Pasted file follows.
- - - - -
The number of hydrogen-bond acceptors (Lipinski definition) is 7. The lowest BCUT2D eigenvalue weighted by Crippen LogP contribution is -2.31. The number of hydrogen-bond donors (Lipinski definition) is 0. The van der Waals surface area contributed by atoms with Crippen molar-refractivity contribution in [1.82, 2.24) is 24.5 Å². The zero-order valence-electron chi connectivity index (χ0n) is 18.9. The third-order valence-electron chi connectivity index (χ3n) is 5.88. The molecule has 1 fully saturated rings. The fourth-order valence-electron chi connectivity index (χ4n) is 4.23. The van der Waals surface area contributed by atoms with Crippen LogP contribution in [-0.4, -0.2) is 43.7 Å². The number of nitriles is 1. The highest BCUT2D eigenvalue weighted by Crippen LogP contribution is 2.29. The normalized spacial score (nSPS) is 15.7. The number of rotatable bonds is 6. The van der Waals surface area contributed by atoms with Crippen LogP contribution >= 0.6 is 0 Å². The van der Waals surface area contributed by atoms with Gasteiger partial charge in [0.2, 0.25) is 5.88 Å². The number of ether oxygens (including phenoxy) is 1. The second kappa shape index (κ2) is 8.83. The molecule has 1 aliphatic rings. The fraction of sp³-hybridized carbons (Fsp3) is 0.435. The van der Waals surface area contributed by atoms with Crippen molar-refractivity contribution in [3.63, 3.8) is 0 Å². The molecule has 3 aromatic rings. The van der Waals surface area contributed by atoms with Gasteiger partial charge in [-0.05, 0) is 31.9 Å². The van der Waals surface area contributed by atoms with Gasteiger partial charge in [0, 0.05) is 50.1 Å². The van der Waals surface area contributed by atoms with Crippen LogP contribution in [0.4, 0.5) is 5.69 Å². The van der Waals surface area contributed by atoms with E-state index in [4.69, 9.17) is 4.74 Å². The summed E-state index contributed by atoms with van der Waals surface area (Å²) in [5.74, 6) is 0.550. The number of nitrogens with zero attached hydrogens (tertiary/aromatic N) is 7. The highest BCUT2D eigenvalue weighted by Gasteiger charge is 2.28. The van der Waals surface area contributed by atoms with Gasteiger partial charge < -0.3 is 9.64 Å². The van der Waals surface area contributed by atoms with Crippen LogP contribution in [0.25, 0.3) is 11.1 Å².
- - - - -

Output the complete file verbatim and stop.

The number of hydrogen-bond acceptors (Lipinski definition) is 7. The lowest BCUT2D eigenvalue weighted by Crippen LogP contribution is -2.31. The number of hydrogen-bond donors (Lipinski definition) is 0. The van der Waals surface area contributed by atoms with Crippen molar-refractivity contribution in [1.82, 2.24) is 24.5 Å². The zero-order valence-electron chi connectivity index (χ0n) is 18.9. The third-order valence-electron chi connectivity index (χ3n) is 5.88. The molecule has 1 fully saturated rings. The fourth-order valence-electron chi connectivity index (χ4n) is 4.23. The van der Waals surface area contributed by atoms with Crippen LogP contribution in [-0.4, -0.2) is 43.7 Å². The number of nitriles is 1. The highest BCUT2D eigenvalue weighted by Crippen LogP contribution is 2.29. The normalized spacial score (nSPS) is 15.7. The number of rotatable bonds is 6. The van der Waals surface area contributed by atoms with Crippen LogP contribution >= 0.6 is 0 Å². The van der Waals surface area contributed by atoms with Gasteiger partial charge in [0.2, 0.25) is 5.88 Å². The number of ether oxygens (including phenoxy) is 1. The second kappa shape index (κ2) is 8.83. The molecule has 1 aliphatic rings. The fraction of sp³-hybridized carbons (Fsp3) is 0.435. The van der Waals surface area contributed by atoms with Crippen molar-refractivity contribution in [3.63, 3.8) is 0 Å². The molecule has 3 aromatic rings. The van der Waals surface area contributed by atoms with Gasteiger partial charge in [-0.05, 0) is 31.9 Å². The van der Waals surface area contributed by atoms with Gasteiger partial charge in [0, 0.05) is 50.1 Å². The van der Waals surface area contributed by atoms with Crippen LogP contribution in [0.4, 0.5) is 5.69 Å². The van der Waals surface area contributed by atoms with E-state index in [4.69, 9.17) is 4.74 Å². The summed E-state index contributed by atoms with van der Waals surface area (Å²) in [5.74, 6) is 0.550. The number of nitrogens with zero attached hydrogens (tertiary/aromatic N) is 7. The highest BCUT2D eigenvalue weighted by Gasteiger charge is 2.28. The van der Waals surface area contributed by atoms with Gasteiger partial charge < -0.3 is 9.64 Å². The van der Waals surface area contributed by atoms with Crippen LogP contribution in [0.25, 0.3) is 11.1 Å².